Original languageEnglish
    Pages (from-to)1-10
    Number of pages10
    JournalBMC Pregnancy and Childbirth
    Volume11
    Issue number16
    DOIs
    Publication statusPublished - 2011

    Fingerprint

    Quality Improvement
    Primary Health Care
    Documentation
    Delivery of Health Care
    Gestational Diabetes
    Smoking Cessation
    Health
    Prenatal Education
    Northern Territory
    Community Health Centers
    Western Australia
    New South Wales
    Queensland
    Streptococcus agalactiae
    Quality of Health Care
    Health Behavior
    First Pregnancy Trimester
    Population Groups
    Medical Records
    Counseling

    Cite this

    Rumbold, Alice ; Bailie, Ross Stewart ; Si, Damin ; Dowden, Michelle ; Kennedy, Catherine ; Cox, Rhonda ; O'donoghue, Lynette Ruth ; LIDDLE, H ; Kwedza, Ru ; Thompson, Sandra ; Burke, Hugh ; Brown, Alexander ; Weeramanthri, Tarun ; Connors, Christine. / Delivery of maternal health care in Indigenous primary care services : baseline data for an ongoing quality improvement initiative. In: BMC Pregnancy and Childbirth. 2011 ; Vol. 11, No. 16. pp. 1-10.
    @article{29dd0571f93148539eb7e9e46e73db3a,
    title = "Delivery of maternal health care in Indigenous primary care services: baseline data for an ongoing quality improvement initiative",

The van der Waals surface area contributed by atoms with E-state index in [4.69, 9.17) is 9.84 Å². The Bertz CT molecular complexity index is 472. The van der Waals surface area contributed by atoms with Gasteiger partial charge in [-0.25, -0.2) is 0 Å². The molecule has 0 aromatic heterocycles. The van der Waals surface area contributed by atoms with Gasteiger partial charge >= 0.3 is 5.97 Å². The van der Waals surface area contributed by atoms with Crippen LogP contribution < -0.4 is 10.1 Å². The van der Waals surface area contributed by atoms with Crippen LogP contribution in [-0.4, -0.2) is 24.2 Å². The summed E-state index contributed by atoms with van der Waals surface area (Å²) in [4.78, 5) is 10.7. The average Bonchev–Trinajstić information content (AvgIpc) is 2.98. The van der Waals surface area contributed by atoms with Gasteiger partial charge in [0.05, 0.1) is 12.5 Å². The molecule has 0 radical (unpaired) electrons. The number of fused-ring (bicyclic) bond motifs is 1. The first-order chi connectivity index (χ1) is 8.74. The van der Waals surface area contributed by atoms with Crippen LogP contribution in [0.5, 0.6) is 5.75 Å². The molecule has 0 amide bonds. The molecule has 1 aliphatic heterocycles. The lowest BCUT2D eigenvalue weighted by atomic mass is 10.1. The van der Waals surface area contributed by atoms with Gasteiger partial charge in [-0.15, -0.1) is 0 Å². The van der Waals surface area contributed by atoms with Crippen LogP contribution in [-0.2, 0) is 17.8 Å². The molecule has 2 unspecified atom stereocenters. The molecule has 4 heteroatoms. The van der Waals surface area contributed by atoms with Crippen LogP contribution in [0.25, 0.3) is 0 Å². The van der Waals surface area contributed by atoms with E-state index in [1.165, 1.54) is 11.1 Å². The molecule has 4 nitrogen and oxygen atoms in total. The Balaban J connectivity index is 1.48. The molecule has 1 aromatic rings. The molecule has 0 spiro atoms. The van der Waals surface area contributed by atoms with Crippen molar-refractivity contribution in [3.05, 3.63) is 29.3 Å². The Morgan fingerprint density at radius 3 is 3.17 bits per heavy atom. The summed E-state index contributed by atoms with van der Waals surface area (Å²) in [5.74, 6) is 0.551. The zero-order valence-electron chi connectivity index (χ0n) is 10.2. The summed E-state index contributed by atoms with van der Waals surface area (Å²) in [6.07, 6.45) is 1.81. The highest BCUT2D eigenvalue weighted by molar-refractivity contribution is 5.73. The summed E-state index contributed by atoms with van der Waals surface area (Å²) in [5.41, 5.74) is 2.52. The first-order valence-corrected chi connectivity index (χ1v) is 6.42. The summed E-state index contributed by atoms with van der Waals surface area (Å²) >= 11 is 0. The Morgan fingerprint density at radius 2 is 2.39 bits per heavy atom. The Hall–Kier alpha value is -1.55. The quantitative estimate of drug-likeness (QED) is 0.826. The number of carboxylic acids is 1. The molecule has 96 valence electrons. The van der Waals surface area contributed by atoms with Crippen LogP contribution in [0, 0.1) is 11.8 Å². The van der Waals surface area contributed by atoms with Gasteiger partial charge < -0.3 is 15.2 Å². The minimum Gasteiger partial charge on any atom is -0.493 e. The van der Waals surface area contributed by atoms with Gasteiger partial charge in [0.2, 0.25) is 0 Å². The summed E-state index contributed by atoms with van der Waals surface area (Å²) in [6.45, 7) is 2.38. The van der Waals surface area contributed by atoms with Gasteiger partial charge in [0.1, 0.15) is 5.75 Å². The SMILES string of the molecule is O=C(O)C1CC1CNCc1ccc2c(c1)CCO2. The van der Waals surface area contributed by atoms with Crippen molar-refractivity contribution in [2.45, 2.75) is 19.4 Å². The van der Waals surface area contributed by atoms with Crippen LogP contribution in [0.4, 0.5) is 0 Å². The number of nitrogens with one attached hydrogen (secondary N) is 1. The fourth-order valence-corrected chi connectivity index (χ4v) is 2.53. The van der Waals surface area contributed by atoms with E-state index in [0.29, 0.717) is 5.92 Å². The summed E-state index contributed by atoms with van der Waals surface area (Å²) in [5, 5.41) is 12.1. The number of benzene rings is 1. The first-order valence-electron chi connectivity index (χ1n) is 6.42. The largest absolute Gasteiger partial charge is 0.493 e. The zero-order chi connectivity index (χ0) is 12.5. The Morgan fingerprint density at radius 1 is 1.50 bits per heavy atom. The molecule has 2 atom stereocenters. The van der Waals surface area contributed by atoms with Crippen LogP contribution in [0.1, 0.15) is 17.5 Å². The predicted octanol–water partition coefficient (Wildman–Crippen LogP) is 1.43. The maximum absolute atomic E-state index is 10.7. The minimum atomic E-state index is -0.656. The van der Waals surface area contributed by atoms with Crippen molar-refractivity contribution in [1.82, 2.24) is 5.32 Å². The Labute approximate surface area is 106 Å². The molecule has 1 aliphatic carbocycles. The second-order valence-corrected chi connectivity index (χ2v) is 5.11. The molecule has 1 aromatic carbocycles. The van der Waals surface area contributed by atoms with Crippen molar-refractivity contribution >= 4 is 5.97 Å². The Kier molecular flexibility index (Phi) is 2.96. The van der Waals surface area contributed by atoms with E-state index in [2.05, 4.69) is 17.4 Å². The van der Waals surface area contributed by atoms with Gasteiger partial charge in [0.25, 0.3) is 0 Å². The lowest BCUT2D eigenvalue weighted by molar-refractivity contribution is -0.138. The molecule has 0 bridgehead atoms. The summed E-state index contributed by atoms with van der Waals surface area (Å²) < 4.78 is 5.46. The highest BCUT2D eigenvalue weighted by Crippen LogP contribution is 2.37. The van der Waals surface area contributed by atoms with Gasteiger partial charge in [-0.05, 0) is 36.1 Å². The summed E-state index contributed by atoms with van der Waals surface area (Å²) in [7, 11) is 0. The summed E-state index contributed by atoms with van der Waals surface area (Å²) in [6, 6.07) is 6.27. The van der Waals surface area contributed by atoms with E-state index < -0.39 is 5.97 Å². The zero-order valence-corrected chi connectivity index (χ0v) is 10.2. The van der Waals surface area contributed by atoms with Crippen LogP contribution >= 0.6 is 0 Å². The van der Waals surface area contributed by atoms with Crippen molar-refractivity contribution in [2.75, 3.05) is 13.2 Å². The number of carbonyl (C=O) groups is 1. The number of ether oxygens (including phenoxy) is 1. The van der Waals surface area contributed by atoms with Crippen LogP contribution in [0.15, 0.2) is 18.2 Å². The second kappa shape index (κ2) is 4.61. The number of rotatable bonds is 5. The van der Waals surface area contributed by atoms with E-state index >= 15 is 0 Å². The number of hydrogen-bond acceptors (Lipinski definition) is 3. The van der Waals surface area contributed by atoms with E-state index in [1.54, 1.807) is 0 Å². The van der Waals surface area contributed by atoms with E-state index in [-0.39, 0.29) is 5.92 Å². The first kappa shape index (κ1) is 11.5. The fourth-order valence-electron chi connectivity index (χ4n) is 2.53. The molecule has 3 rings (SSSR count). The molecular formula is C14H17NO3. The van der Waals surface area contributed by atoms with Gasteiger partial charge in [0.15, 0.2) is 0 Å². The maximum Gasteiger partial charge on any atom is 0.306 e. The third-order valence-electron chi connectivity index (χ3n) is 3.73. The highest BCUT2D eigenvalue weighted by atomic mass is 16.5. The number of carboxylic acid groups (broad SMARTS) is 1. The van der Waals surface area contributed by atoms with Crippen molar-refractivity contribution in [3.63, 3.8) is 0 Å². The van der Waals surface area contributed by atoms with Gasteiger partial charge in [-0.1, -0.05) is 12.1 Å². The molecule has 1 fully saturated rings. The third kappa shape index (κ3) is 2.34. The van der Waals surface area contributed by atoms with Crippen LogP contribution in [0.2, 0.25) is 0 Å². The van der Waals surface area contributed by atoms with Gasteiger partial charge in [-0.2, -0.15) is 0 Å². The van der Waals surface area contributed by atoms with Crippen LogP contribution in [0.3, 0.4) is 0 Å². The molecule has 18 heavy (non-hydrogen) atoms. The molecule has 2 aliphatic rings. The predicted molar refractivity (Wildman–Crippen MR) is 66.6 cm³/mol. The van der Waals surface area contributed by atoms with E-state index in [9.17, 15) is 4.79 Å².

abstract = "Background: Australia's Aboriginal and Torres Strait Islander (Indigenous) populations have disproportionately high rates of adverse perinatal outcomes relative to other Australians. Poorer access to good quality maternal health care is a key driver of this disparity. The aim of this study was to describe patterns of delivery of maternity care and service gaps in primary care services in Australian Indigenous communities.Methods: We undertook a cross-sectional baseline audit for a quality improvement intervention. Medical records of 535 women from 34 Indigenous community health centres in five regions (Top End of Northern Territory 13, Central Australia 2, Far West New South Wales 6, Western Australia 9, and North Queensland 4) were audited. The main outcome measures included: adherence to recommended protocols and procedures in the antenatal and postnatal periods including: clinical, laboratory and ultrasound investigations; screening for gestational diabetes and Group B Streptococcus; brief intervention/advice on health-related behaviours and risks; and follow up of identified health problems.Results: The proportion of women presenting for their first antenatal visit in the first trimester ranged from 34{\%} to 49{\%} between regions; consequently, documentation of care early in pregnancy was poor. Overall, documentation of routine antenatal investigations and brief interventions/advice regarding health behaviours varied, and generally indicated that these services were underutilised. For example, 46{\%} of known smokers received smoking cessation advice/counselling; 52{\%} of all women received antenatal education and 51{\%} had investigation for gestational diabetes. Overall, there was relatively good documentation of follow up of identified problems related to hypertension or diabetes, with over 70{\%} of identified women being referred to a GP/Obstetrician.Conclusion: Participating services had both strengths and weaknesses in the delivery of maternal health care. Increasing access to evidence-based screening and health information (most notably around smoking cessation) were consistently identified as opportunities for improvement across services.",